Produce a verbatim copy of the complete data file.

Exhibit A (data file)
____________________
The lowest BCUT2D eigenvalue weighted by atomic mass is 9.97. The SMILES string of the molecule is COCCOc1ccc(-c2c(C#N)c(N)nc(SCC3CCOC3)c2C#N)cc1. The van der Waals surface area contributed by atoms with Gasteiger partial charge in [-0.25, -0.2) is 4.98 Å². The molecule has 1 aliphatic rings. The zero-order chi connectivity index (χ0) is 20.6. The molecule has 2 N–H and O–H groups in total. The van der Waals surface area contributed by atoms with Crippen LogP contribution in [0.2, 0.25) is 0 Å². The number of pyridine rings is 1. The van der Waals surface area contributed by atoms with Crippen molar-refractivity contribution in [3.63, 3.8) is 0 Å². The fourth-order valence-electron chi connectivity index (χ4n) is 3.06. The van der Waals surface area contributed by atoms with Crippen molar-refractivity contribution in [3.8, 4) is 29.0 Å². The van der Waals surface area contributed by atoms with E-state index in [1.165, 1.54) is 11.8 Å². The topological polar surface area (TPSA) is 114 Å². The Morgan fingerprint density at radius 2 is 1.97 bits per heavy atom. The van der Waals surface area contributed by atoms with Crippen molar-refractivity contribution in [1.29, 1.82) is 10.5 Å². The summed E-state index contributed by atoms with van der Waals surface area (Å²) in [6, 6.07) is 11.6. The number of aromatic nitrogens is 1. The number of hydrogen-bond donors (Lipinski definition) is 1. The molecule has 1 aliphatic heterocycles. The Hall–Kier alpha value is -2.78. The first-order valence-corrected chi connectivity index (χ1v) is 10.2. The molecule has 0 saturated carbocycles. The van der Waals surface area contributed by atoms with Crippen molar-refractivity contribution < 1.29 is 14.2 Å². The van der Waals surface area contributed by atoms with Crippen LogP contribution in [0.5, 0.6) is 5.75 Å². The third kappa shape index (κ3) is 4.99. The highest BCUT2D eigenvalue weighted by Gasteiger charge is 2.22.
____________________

The lowest BCUT2D eigenvalue weighted by atomic mass is 9.97. The SMILES string of the molecule is COCCOc1ccc(-c2c(C#N)c(N)nc(SCC3CCOC3)c2C#N)cc1. The van der Waals surface area contributed by atoms with Gasteiger partial charge in [-0.25, -0.2) is 4.98 Å². The molecule has 1 aliphatic rings. The zero-order chi connectivity index (χ0) is 20.6. The molecule has 2 N–H and O–H groups in total. The van der Waals surface area contributed by atoms with Crippen LogP contribution in [0.2, 0.25) is 0 Å². The number of pyridine rings is 1. The van der Waals surface area contributed by atoms with Crippen molar-refractivity contribution in [3.63, 3.8) is 0 Å². The fourth-order valence-electron chi connectivity index (χ4n) is 3.06. The van der Waals surface area contributed by atoms with Crippen molar-refractivity contribution in [3.8, 4) is 29.0 Å². The van der Waals surface area contributed by atoms with E-state index in [1.165, 1.54) is 11.8 Å². The topological polar surface area (TPSA) is 114 Å². The Morgan fingerprint density at radius 2 is 1.97 bits per heavy atom. The van der Waals surface area contributed by atoms with Crippen molar-refractivity contribution in [1.29, 1.82) is 10.5 Å². The summed E-state index contributed by atoms with van der Waals surface area (Å²) in [6, 6.07) is 11.6. The number of aromatic nitrogens is 1. The number of hydrogen-bond donors (Lipinski definition) is 1. The molecule has 1 aliphatic heterocycles. The Hall–Kier alpha value is -2.78. The first-order valence-corrected chi connectivity index (χ1v) is 10.2. The molecule has 0 saturated carbocycles. The van der Waals surface area contributed by atoms with Crippen molar-refractivity contribution < 1.29 is 14.2 Å². The van der Waals surface area contributed by atoms with Crippen LogP contribution in [0.5, 0.6) is 5.75 Å². The third kappa shape index (κ3) is 4.99. The highest BCUT2D eigenvalue weighted by Gasteiger charge is 2.22.